Gap shares tumble after CEO announces exit

Gap shares tumbled 12 percent to around $37 on Thursday, after the company announced as the market closed Wednesday that Chairman and CEO Glenn Murphy will retire in February.

The news shook the confidence of investors and analysts alike, with four key firms downgrading their ratings on the apparel retailer.

Although all four analysts credited incoming CEO Art Peck's near-decade of experience and successful track record at Gap, they expressed concern over the additional question marks now surrounding the company, whose namesake label struggles to gain traction.

A pedestrian carries a Gap shopping bag in San Francisco.
David Paul Morris | Bloomberg | Getty Images
A pedestrian carries a Gap shopping bag in San Francisco.

"We consider Murphy to be one of the best retail CEOs, and while we believe Peck is a strong leader, this transition creates a period of uncertainty," said Wells Fargo analyst Paul Lejuez, who downgraded the retailer to "market perform" from "outperform."

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Under Murphy's leadership, Gap delivered a total shareholder return of more than 160 percent. The company also grew its e-commerce business, right-sized its domestic fleet by closing about 600 stores and expanded operating margins by hundreds of basis points, said Sterne Agee analyst Ike Boruchow, who downgraded the company from "buy" to "neutral."

"Clearly, it will be difficult to replicate the success that Murphy has overseen since his arrival," Boruchow said.

Telsey Advisory Group's Dana Telsey added that despite Peck's experience across the company's operations—which spans its outlet and North America businesses, and most recently its growing digital division—"he is a lesser-known quantity to the investment community." She also downgraded the retailer to "market perform."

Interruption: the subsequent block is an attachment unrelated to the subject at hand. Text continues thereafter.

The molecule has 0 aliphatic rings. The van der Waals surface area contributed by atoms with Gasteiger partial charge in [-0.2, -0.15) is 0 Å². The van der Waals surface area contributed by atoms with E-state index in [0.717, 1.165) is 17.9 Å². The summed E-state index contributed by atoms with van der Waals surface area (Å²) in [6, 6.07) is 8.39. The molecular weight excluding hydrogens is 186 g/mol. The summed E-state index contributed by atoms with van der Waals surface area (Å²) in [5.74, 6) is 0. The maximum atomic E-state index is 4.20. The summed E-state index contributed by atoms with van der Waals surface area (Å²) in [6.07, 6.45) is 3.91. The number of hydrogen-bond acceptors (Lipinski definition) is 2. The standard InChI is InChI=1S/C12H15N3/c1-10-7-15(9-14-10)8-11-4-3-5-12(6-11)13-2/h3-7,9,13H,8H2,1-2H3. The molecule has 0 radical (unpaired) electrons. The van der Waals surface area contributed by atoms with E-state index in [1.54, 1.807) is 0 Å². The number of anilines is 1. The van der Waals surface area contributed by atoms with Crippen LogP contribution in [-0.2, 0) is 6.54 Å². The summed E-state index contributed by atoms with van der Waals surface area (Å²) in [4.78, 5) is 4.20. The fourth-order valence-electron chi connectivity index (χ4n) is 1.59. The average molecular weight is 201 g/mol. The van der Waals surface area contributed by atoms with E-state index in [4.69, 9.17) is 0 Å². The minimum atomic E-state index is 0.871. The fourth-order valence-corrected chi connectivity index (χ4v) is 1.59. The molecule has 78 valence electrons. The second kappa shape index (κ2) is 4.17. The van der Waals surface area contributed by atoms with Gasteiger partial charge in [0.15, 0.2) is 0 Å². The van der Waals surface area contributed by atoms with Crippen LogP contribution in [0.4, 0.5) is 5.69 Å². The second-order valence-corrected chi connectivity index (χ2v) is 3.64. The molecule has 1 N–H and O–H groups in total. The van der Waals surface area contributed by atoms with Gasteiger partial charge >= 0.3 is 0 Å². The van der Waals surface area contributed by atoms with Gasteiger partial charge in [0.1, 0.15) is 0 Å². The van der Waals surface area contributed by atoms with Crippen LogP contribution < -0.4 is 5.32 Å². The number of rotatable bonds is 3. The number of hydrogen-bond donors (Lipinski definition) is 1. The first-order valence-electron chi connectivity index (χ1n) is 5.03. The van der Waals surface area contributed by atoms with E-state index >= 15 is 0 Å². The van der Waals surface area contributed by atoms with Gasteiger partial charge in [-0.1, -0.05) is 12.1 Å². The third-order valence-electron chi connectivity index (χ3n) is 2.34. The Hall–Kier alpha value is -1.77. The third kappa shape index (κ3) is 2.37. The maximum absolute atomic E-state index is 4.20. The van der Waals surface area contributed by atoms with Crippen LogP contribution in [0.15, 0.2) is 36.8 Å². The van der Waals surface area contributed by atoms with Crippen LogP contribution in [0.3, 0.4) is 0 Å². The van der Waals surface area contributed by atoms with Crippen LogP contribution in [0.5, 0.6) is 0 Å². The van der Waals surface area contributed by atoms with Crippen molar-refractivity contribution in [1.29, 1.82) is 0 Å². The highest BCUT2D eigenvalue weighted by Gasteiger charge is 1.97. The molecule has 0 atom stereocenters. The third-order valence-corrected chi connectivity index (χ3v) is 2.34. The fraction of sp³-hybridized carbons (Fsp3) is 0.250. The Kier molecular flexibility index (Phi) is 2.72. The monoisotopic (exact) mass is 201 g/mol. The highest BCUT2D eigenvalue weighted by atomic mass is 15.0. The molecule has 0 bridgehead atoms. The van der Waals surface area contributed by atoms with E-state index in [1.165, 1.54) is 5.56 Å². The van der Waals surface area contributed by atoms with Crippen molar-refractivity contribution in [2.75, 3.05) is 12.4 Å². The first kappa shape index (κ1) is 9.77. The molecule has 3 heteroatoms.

Others pointed out that while he has extensive experience in the crucial area of integrating physical and digital commerce, he lacks a merchandising background—an area where Gap has struggled recently.

Janney Capital Markets analyst Adrienne Yih-Tennant, who downgraded the company's shares to "neutral" from "buy," attributed the ratings change not only to Murphy's departure, but also to "product weakness" at the Gap label, which she said could extend into spring 2015. The brand accounts for just under 40 percent of Gap's global sales, Yih-Tennant said.

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Boruchow, who had recently named Gap as his top retail pick for the second half of the year, sounded a similar note. He had been looking to the company's fall floorset—the first under its entire new design team—to potentially be the "harbinger of a turnaround."

"It's no secret that Gap's bread and butter is basics, but we believe designer Rebekka Bay's team has so far been unable to inject the assortment with the type of excitement that incites customers to buy," he said.

Still, other analysts took the news more in stride. Stifel Nicolaus' Richard Jaffe maintained his "buy" rating on the company, saying that sometimes change is good.

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"Certainly, the easiest and biggest gains came early in Mr. Murphy's tenure, but clearly, further gains were proving much more difficult to achieve," he said.

Canaccord Genuity's Laura Champine also maintained her "buy" rating, saying she was not surprised by Peck's selection given his experience spearheading digital initiatives—a key focus for the company.

"In addition to building a stronger e-commerce presence, we believe Gap's online initiatives such as reserve in store will become traffic and sales drivers across all channels," she said.